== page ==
Mitosis in Cancer Cells
Cheyenne Friedersdorff
Department of Biology and Wildlife, University of Alaska
BIOL 111X: Human Anatomy and Physiology
Professor Don Larson
June 23, 2023

The cell cycle is an interesting subject to broach. The different stages of mitosis and how the cell reproduces and forms new cells has caught my attention in class. It is an impressive subject to me because it shows me that on a cellular level, our bodies are constantly working.

But what happens when something goes wrong? This interested me, because the first thing I could think of was cancer since it runs in my family.

Usually, our bodies will kill it off and continue to make new, healthy cells. But sometimes those cells will fly under the radar. That is where we get Malignant (or cancer) cells.

I have put together a series of digital drawings showing the different stages of a healthy mitosis (prophase, metaphase, anaphase, and telophase) cycle (top), and a cancer filled mitosis cycle (bottom). Since cytokinesis isn’t technically a mitosis stage, I have not included it, but it also looks different. I haven’t seen anything comparing or contrasting the looks of normal mitosis cells and cancer cells, so I wanted to create a simple illistration that would show the differences!

Right away, we can see that the two different cells in each image look very different. In the first stage, prophase, for example, we can see there are centrosomes, more than there are supposed to be, and the chromatids and sister chromatids don’t look quite right.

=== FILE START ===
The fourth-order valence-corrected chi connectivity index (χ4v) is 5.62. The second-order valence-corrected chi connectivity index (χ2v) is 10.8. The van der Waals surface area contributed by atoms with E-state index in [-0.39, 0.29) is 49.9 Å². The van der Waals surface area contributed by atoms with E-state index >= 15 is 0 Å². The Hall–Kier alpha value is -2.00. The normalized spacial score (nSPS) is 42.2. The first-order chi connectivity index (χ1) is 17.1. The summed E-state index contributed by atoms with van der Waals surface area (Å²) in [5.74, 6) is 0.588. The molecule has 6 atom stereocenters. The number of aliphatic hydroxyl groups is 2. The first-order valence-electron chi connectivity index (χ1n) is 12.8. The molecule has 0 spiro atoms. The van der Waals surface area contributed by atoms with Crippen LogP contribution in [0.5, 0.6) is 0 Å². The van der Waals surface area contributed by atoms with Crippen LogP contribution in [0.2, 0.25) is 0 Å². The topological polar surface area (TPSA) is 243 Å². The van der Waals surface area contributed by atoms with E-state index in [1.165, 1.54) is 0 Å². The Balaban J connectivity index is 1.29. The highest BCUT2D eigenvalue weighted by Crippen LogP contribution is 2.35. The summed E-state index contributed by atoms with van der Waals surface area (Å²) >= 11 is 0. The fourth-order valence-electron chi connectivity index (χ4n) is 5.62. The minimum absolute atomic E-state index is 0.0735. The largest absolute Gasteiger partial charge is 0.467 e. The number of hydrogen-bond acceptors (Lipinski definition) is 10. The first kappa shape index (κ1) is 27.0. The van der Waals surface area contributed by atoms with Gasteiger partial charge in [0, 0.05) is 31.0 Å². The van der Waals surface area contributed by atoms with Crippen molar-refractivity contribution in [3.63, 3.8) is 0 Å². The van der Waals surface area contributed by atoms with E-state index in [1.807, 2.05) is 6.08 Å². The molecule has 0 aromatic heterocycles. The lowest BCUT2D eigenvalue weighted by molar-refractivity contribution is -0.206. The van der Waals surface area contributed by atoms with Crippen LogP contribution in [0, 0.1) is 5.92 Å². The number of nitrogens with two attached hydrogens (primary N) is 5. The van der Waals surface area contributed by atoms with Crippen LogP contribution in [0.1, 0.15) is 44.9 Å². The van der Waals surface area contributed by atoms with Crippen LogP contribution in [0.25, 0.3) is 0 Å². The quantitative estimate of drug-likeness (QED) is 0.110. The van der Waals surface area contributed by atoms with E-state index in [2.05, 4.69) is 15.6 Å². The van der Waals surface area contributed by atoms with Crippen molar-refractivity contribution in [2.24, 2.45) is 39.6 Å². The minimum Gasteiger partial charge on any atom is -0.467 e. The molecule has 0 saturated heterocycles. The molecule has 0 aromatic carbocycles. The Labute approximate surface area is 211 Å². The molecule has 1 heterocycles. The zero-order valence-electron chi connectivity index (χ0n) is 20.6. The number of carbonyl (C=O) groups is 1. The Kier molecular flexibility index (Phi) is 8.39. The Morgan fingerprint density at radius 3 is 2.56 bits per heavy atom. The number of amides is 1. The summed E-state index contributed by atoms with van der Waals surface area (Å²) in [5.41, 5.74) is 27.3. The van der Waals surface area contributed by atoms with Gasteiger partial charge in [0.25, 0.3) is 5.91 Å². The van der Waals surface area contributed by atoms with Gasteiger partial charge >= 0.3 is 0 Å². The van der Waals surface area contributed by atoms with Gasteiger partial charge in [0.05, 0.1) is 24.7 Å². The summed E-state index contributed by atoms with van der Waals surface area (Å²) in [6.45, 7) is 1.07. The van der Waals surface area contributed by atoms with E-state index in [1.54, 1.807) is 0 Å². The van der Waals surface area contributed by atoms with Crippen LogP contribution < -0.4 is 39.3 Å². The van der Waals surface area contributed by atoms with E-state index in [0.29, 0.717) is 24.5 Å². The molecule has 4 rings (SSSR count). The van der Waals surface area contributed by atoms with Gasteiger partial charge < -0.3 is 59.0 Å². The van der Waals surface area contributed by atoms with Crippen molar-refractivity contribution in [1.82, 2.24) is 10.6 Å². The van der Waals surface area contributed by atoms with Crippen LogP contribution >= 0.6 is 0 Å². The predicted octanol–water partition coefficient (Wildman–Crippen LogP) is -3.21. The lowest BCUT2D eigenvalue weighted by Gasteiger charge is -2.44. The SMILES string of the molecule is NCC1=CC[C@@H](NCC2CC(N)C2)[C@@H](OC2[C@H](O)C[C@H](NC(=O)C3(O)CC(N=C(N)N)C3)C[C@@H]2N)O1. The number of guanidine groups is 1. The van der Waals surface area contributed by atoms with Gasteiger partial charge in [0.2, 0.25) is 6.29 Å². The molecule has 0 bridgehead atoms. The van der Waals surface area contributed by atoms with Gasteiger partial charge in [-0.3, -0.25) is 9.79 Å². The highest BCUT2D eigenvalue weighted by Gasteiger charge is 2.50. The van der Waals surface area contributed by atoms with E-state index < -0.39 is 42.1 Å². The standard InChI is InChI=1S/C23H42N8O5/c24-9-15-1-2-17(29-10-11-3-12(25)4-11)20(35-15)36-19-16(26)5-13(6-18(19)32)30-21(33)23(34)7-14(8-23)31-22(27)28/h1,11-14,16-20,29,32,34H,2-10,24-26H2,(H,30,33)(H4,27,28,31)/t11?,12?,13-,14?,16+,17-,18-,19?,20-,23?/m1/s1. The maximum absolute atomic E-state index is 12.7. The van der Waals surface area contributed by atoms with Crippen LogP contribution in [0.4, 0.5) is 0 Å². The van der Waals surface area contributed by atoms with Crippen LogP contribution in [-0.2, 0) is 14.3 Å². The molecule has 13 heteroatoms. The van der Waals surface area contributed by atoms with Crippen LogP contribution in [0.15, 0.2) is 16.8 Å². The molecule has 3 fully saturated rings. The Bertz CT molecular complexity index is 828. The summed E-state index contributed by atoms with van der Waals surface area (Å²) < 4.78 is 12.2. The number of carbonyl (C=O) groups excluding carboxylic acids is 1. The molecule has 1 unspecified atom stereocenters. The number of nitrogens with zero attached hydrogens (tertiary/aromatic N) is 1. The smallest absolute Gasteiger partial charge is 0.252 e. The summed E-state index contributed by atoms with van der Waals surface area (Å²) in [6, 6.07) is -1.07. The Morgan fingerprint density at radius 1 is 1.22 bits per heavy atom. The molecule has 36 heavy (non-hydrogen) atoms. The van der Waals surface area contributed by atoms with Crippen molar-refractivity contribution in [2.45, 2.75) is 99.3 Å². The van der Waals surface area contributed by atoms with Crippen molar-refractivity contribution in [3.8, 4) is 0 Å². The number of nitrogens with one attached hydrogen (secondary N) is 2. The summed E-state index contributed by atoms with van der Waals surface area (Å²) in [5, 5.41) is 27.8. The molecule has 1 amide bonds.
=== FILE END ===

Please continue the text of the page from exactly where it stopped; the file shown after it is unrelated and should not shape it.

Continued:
These cancer cells (bottom of each new picture) do not die. They continue to reproduce and make new cancer cells-which is why they create things like tumors.

Gene mutations cause cancer cells. There are many reasons for this to occur, but the mutation is what is important. It ignores the rules-as mentioned above, cancer cells do not die and rapidly reproduce. Cancer cells also can act different by not maturing into cells with jobs, ignore the body’s signals, spread through other parts of the body, and damage tissues or organs. This odd behavior is the beginning of this cycle. It will continue through the mitosis cycle, but it look and behave oddly and disrupt the body.

Throughout each phase we can see that a normal cell is much more organized. In the cancer cells, there are too many mitotic spindles, disrupting the formation of the cell. The sister chromatids are also disorganized. In anaphase we can even see a couple of them didn’t get pulled to a side, and in telophase we can see that the chromatin isn’t where it needs to be.

The differences in the cells are very interesting to me. They go through the same process, and yet the steps and the outcome are very different, evem if both in the next stage lead to the formation of two new cells.

I focused on the different stages of mitosis, but my sources talked a lot about different treatments. Hopefully, these treatments will be adjusted so they can work and attack the cancer cells right as they are in the early stages of reproducing.


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Dominguez-Brauer, C., Thu, Kelsie L., Mason, Jacqueline M., Blaser, H., Bray, Mark R., & Mak, Tak W. (2015). Targeting Mitosis in Cancer: Emerging Strategies. Molecular Cell60(4), 524–536.

Lee, S. (2015). How cancer starts, grows and spreads. Canadian Cancer Society.